Hydra (Domark) Review | Amiga Power - Everygamegoing

Amiga Power

By Domark
Amiga 500

Published in Amiga Power #2


I can't claim to know exactly how this works, but let's assume for a minute that when a software house ties up a potentially lucrative licensing deal with a coin-op firm, part of the deal has it that they're forced to take some real duffers along with the good stuff. Domark's set up with Atari/Tengen seems to be a perfect illustration of that - for every Klax or Planet Of The Robot Monsters there's Skull And Crossbones or a Hydra. Yes, this is dreadful, easily down to the standards of last month's hopeless pirate hack 'n slash game.

So, Hydra. The arcade machine was a not-particularly-well-received Roadblasters clone, the twist being that it told the story of a water-based DHL-style delivery firm rather than any road-based action, allowing for lots of speedboats, mines and so on. Not a particularly promising start - even converted perfectly it's the sort of game that would seriously struggle to justify anything like a 25 quid price tag - but its simplicity could conceivably make for a half-way fun home conversion. (It would make a change from seeing the Amiga struggling to emulate the latest state-of-the-art dedicated coin-op hardware, that's for sure). I'd say the whole venture was doomed from the start as a full price proposition, but it could still make for a satisfying game at a reasonable price.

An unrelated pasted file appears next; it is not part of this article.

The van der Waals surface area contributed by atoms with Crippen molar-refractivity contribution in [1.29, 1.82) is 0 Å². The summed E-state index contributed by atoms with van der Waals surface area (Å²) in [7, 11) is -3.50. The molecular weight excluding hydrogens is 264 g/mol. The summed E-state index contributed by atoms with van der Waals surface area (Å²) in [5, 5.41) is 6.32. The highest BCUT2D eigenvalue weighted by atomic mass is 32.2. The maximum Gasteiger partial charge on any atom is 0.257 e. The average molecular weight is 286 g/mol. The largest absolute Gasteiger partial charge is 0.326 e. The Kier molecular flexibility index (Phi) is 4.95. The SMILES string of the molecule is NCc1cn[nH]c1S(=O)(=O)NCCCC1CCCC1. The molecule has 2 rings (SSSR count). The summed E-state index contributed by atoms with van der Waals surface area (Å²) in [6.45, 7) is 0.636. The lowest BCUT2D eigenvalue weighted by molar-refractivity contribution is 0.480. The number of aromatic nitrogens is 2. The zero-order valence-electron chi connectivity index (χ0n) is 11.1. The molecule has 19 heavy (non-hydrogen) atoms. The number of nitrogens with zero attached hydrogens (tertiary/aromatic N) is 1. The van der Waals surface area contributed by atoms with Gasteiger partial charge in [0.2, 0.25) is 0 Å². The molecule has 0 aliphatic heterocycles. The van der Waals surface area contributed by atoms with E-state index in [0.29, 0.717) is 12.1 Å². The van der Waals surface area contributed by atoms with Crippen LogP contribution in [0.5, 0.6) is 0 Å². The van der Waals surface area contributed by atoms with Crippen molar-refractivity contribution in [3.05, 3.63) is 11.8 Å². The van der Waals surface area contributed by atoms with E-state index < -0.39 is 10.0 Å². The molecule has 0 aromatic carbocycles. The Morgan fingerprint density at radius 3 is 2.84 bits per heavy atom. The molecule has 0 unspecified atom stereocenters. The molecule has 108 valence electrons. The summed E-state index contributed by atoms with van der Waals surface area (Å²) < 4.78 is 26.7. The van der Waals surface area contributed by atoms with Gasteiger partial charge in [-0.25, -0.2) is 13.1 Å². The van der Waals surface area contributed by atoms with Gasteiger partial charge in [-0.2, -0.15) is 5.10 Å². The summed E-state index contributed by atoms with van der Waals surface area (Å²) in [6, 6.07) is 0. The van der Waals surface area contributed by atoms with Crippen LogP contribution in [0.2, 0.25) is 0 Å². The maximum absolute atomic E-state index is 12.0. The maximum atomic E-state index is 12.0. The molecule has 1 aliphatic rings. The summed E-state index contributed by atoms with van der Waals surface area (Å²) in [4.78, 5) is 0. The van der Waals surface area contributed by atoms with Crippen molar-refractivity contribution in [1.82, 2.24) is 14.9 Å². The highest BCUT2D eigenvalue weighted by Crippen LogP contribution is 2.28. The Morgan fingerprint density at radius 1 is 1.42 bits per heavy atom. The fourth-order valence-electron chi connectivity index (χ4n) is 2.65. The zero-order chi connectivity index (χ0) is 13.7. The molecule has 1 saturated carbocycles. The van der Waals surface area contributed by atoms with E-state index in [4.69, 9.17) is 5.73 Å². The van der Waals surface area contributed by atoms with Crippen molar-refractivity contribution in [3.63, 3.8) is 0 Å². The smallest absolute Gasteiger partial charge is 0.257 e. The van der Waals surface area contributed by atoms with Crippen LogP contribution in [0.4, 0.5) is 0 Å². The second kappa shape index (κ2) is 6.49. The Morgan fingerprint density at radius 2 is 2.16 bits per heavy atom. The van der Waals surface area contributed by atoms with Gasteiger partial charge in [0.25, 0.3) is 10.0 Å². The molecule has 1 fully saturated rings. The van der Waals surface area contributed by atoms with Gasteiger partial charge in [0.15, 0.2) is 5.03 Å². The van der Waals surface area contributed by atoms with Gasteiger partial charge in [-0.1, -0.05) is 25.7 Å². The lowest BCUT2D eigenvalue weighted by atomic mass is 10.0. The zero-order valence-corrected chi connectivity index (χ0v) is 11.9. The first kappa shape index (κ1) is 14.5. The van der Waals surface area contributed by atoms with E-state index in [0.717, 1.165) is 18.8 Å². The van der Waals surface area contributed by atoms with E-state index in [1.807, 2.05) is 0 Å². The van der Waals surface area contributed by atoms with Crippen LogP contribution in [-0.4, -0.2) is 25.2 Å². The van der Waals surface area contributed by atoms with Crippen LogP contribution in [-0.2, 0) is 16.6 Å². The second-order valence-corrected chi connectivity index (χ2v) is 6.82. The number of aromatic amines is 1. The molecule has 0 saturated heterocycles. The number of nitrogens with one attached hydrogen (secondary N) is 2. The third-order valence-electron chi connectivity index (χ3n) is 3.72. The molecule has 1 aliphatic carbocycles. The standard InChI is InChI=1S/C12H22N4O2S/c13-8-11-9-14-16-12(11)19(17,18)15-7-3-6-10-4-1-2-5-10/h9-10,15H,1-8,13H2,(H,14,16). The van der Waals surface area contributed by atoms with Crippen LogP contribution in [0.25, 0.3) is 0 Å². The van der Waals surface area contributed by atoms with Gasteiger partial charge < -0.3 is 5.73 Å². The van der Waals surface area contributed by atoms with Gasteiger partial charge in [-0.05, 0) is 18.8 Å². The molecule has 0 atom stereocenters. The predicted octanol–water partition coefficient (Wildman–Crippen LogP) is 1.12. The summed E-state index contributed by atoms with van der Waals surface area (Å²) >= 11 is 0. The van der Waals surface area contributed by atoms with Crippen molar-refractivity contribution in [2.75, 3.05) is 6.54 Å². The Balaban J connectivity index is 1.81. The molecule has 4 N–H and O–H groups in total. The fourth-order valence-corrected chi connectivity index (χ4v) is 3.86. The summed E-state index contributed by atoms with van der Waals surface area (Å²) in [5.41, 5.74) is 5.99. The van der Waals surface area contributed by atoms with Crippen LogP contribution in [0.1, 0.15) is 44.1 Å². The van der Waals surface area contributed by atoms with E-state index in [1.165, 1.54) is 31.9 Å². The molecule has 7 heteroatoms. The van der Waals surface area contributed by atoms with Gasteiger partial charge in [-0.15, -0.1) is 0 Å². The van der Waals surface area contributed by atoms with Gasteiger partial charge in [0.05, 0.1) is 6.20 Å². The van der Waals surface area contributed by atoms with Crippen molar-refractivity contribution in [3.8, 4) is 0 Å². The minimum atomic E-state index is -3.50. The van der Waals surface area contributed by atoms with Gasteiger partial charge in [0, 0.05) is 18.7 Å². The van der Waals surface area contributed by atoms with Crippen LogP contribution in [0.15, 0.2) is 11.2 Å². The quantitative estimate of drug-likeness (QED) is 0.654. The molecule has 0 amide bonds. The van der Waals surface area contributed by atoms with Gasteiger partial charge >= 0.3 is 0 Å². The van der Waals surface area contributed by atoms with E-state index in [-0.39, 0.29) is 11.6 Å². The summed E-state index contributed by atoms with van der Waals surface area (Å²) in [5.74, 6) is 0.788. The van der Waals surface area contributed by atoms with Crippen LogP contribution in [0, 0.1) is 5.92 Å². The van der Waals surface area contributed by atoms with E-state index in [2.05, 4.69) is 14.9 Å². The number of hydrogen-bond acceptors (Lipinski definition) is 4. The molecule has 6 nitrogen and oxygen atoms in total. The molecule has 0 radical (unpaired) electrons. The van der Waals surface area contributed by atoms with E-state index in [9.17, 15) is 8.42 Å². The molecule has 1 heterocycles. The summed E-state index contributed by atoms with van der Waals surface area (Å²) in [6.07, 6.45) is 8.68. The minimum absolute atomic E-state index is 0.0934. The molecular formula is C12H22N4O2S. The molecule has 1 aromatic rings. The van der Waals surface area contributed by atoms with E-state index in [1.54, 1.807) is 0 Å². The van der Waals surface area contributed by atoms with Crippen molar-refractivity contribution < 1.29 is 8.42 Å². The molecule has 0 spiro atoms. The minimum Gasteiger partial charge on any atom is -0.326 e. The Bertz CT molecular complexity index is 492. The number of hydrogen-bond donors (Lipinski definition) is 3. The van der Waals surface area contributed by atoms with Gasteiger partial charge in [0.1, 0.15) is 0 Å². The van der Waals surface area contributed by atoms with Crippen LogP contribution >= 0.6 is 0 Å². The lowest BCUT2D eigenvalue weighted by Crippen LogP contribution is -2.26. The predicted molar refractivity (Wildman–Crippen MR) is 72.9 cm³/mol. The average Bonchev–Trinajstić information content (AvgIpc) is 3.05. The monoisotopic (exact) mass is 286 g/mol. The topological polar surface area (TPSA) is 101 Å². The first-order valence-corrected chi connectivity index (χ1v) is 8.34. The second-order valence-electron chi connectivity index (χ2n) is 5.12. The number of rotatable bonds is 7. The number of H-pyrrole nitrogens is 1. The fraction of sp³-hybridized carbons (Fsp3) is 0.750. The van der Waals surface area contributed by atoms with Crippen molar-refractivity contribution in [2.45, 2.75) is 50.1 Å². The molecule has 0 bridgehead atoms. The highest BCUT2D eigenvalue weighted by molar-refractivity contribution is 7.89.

But it doesn't. This is a completely tragic attempt at a computer game. Its good points include an innovative and fairly successful attempt at representing moving water on screen in a different sort of way and, erm, that's it. Its bad points take up rather more room - chalk down a total lack of a sense of speed, a total lack of a sense of excitement, some truly pitiful blocky, jerky graphics, gameplay so one-dimensional it can hardly be said to exist at all, and hopeless, unresponsive controls for starters. Sorry, but you're wasting my time, Domark.

The Bottom Line

Sub-budget quality at a price that's all wrong. In fact, it's no better than Speedboat Assassins, an 18-month old 16-Blitz game that was only £4.99.

Stuart Campbell

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